The following article by Peter Krause was featured in the May, 2014 issue of GOLF Magazine
With one Tour victory to his credit, big-hitting Aussie Marc Leishman,30, is a rarity on Tour: a young gun with a classic, old-school swing.
Pic #1: His chin is up and his arms are under his shoulders, allowing for a big turn.
Pic #2: Here, he shows a great blend of wrist hinge and upper-body rotation.
Pic #3: His hands swing up the center of his chest—zero chance of getting “stuck.”
Pic #5: This is huge: His left forearm and the clubface are perfectly aligned.
Pic #6: His lower-body turn makes his hands and his arms drop.
Pic #7: See how the shaft's angle of attack mirrors its angle at address? Perfect!
Pic #9: His chin is up and his arms are under his shoulders, allowing for a big turn.
Pic #11: The hands rotate to square the face. Old school is in session!
Pic #12: Copy this: The butt of the club points at the middle of his sternum.
Pic #13: Club appears to exit through the left shoulder, as it should.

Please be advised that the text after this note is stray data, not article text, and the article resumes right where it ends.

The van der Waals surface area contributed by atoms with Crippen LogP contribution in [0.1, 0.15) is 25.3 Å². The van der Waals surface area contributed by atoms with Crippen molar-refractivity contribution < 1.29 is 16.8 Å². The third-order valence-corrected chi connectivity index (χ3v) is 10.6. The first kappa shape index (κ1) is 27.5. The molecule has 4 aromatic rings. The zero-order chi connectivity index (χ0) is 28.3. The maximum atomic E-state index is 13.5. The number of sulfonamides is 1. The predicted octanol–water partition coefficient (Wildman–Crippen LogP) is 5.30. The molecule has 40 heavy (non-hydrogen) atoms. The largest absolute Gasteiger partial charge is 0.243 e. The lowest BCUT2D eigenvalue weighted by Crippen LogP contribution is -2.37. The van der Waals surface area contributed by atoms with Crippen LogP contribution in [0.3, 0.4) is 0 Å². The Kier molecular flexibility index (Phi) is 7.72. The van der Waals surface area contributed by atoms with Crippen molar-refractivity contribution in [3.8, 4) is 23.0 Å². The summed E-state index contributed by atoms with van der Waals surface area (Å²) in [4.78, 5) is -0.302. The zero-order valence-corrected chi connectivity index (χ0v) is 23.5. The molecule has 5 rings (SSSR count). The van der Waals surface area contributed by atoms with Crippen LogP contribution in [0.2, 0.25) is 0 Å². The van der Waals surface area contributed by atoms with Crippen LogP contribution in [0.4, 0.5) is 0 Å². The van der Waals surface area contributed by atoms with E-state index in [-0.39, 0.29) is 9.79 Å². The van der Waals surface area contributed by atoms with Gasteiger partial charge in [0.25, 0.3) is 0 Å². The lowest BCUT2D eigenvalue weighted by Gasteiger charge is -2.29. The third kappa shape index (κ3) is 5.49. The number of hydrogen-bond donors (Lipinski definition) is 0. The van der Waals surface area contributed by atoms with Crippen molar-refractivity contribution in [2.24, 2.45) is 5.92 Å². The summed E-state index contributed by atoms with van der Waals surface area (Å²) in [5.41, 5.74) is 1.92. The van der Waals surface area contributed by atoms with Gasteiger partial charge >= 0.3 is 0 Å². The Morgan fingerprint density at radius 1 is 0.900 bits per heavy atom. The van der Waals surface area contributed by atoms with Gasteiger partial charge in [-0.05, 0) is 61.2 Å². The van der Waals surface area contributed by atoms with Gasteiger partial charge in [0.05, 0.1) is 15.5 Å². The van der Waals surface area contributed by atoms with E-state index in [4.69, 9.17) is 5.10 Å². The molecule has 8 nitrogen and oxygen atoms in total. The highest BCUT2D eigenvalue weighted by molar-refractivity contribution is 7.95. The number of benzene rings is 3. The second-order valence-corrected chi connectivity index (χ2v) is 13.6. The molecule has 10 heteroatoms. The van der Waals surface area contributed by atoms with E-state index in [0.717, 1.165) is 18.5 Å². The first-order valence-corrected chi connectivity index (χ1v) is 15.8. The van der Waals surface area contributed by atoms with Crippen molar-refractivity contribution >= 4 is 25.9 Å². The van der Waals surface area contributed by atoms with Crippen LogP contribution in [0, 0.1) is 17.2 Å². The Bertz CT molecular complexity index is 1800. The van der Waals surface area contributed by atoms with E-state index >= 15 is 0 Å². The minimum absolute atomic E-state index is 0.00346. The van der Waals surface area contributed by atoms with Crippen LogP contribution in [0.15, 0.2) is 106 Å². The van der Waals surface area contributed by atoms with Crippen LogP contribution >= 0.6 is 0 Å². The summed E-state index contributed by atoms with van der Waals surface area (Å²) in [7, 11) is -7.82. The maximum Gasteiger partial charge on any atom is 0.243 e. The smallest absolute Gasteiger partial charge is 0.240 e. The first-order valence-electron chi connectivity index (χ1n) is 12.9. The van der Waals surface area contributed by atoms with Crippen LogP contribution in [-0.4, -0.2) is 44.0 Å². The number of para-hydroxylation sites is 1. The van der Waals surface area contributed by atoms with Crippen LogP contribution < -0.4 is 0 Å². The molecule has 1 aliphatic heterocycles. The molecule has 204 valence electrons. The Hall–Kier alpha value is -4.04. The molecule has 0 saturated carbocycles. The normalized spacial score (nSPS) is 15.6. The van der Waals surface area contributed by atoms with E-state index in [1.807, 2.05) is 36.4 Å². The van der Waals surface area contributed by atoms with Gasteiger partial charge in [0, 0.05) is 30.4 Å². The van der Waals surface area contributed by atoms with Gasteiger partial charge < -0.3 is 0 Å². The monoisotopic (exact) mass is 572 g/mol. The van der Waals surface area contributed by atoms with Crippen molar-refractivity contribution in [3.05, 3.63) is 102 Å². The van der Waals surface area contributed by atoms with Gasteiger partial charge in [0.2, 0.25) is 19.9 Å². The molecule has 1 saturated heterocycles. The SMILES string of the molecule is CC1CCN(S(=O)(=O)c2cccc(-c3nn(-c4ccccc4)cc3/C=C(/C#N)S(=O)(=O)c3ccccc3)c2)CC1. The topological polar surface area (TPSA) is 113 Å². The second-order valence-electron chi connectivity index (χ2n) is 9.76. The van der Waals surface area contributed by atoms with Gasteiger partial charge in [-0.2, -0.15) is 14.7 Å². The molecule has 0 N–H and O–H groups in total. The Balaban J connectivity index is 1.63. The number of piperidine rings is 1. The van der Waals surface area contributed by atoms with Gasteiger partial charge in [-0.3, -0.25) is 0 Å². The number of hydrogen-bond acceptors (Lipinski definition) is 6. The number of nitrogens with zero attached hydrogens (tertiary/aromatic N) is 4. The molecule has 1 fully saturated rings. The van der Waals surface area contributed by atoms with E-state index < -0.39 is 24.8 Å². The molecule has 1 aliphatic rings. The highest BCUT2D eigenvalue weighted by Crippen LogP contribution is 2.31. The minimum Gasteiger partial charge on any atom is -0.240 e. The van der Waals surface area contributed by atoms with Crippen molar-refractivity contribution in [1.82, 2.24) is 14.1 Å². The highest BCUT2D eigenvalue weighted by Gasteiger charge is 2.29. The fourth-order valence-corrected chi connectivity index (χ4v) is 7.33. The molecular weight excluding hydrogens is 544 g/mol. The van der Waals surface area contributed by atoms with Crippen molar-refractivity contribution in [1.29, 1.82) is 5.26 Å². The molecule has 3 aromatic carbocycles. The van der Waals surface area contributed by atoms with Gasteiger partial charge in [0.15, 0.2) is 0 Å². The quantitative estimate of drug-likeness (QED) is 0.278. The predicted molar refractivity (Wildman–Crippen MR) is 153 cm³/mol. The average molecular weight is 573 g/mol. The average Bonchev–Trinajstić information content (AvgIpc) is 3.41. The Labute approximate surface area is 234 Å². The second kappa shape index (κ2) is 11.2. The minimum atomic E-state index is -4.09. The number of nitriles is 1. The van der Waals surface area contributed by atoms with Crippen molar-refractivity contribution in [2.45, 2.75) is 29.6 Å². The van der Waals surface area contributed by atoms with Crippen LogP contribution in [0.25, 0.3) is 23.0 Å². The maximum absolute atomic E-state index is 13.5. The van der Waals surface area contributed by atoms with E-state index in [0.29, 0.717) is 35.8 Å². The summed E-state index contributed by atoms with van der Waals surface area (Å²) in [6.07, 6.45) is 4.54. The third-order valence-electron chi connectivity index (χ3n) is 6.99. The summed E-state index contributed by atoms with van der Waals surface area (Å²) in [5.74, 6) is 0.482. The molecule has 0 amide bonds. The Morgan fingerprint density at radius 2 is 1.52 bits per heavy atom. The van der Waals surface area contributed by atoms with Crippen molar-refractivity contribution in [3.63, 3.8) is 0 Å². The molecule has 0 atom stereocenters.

Pic #16: Knees, hips and shoulders face the target in a full finish.
Marc Leishman's size (all 6' 2” and 200 pounds of him) belies his touch. He's a good scrambler, a decent putter and a world-class wedge artist - areas traditionally dominated by smaller, more targetoriented players. Combine these talents with the muscle to hang with the 30 longest drivers on Tour (297.5-yard average so far this season), and you have a guy who's capable of winning not only on Tour, but in majors, too.

Leishman's a throwback. Most Tour players power their swings with the big muscles—core, glutes and legs. Marc relies more on sequencing and timing. He starts his swing with his hands and arms and then pours on the turn. From the top, he reverses the order: His lower body fires first, and that energy is transferred to his arms, hands and then the clubhead—that's about as old school as it gets! And while swing fads come and go, this technique is a bona fide target-finder.